Lagos Airport is 100% perfectly safe INSIDE the secure area of the terminal where only ticket-holders are allowed. Even outside in the check-in area I only experienced one guy trying to run a scam on me to "help" me get a wood-carving past inspection (your bags are inspected LEAVING the country, not entering!). But even outside the secure area, both at the international and domestic terminal, the only real danger I experienced there was taxi drivers thinking they could charge me twice what they'd charge a Nigerian. The taxi drivers were never overly pushy, though, just wanting your business. Otherwise everyone in the immigration and baggage claim area was courteous, polite and helpful. Basically Lagos airport is a little oasis of the "first world" in the middle of Nigeria; not filthy or dodgy at all. If you spend any time in Nigeria, you'll be amazed how clean and "western" the airport seems. As of December 2006, a new domestic terminal was being added on to Murtala Mohammed (Lagos) Airport to eliminate the need to take a taxi between the two terminals.

Arriving in Benin City, in all likelihood, you will have your Nigerian host meeting you at the airport. There are of course taxis waiting, but mostly Okada's (motorcycle taxis). If you want to risk becoming injured in a country with no emergency medical services, then an Okada is a quick way to get through the insane gridlocks that plague the ubiquitous unregulated intersections (critical mass regulates intersections). Otherwise, if there are no passenger car taxis waiting in front of the terminal, you can likely hire a car for just yourself just by walking out onto Airport road, or simply hop onto one of the many, many privately operated minibuses that serve as public transportation in Benin City. Believe me, it was absolutely a milestone when regular city busses and cabs were introduced in the capital city Abuja in 2006. There is NO other public transportation anywhere in the country. The mini-busses in Abuja are dilapidated, packed with people, filthy, noisy (usually a loud stereo system booming) and there are very few discernible traffic rules. But in a way they're great fun and a quick way to get around town. The central hub connecting the different unofficial routes is the huge traffic circle where Airport and Sakpoba road meet. A trip across town usually doesn't cost more than around 50 Naira.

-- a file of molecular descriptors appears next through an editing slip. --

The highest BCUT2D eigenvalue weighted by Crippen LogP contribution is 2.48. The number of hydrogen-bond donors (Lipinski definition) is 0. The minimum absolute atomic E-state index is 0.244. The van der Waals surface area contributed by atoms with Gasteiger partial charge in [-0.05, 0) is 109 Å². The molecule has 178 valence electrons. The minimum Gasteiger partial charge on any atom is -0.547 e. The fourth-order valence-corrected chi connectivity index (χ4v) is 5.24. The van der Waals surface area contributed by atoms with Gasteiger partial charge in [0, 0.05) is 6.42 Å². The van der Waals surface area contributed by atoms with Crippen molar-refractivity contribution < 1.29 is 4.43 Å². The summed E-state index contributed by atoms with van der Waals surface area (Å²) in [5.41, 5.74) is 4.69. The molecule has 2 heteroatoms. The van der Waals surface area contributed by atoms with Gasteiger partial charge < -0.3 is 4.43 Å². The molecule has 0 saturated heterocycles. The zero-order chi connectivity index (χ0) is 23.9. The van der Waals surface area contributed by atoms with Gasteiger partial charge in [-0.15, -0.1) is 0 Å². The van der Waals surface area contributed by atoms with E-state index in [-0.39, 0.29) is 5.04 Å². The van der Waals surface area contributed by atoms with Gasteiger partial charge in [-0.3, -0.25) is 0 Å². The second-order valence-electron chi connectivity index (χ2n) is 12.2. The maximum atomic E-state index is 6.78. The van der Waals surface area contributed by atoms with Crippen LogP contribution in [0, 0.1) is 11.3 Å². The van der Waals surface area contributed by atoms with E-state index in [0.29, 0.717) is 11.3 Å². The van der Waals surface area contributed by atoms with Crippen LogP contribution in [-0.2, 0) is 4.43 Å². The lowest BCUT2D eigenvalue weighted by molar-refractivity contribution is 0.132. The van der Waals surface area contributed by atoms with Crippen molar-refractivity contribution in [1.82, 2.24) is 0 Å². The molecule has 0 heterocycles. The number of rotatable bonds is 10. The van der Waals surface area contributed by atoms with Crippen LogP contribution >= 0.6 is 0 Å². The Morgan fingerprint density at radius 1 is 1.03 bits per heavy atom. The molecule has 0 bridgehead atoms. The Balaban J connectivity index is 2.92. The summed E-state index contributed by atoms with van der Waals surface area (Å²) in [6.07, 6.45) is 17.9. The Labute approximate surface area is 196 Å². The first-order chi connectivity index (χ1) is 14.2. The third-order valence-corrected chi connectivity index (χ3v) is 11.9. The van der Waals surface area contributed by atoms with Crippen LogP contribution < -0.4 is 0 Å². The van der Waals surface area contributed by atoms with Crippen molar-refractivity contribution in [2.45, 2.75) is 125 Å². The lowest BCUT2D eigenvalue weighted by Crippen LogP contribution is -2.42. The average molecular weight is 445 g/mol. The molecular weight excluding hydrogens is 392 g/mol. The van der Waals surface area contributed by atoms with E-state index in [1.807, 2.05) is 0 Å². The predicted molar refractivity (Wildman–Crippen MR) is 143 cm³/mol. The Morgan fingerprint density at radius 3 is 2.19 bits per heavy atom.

When in Benin City, be sure and stop in at Madame Suzy's restaurant (corner of Sakpoba and First East Circular) for some pounded yam and egussi. Tell her the oyibo from Denmark says hi.
Anonymous Profile
Anonymous answered

I don't think Nigerian will miss you one bit. As the guy from Denmark narrated Nigeria is just like any other country. Its unfortunate your experinece was bad, buy hey that could have happened in New York, London, Paris.
Anonymous Profile
Anonymous answered
Don't go to Nigeria. It isn't worth your life. I went there in summer 2003, and was kidnapped by armed robbers in Benin City at a hospital parking lot. I was sick and never got to see that doctor; and when they almost but did not raped my aunt. The world has better places to offer than Africa.

Unless you want to go get some blood diamonds. That's about the only thing Africa is good for.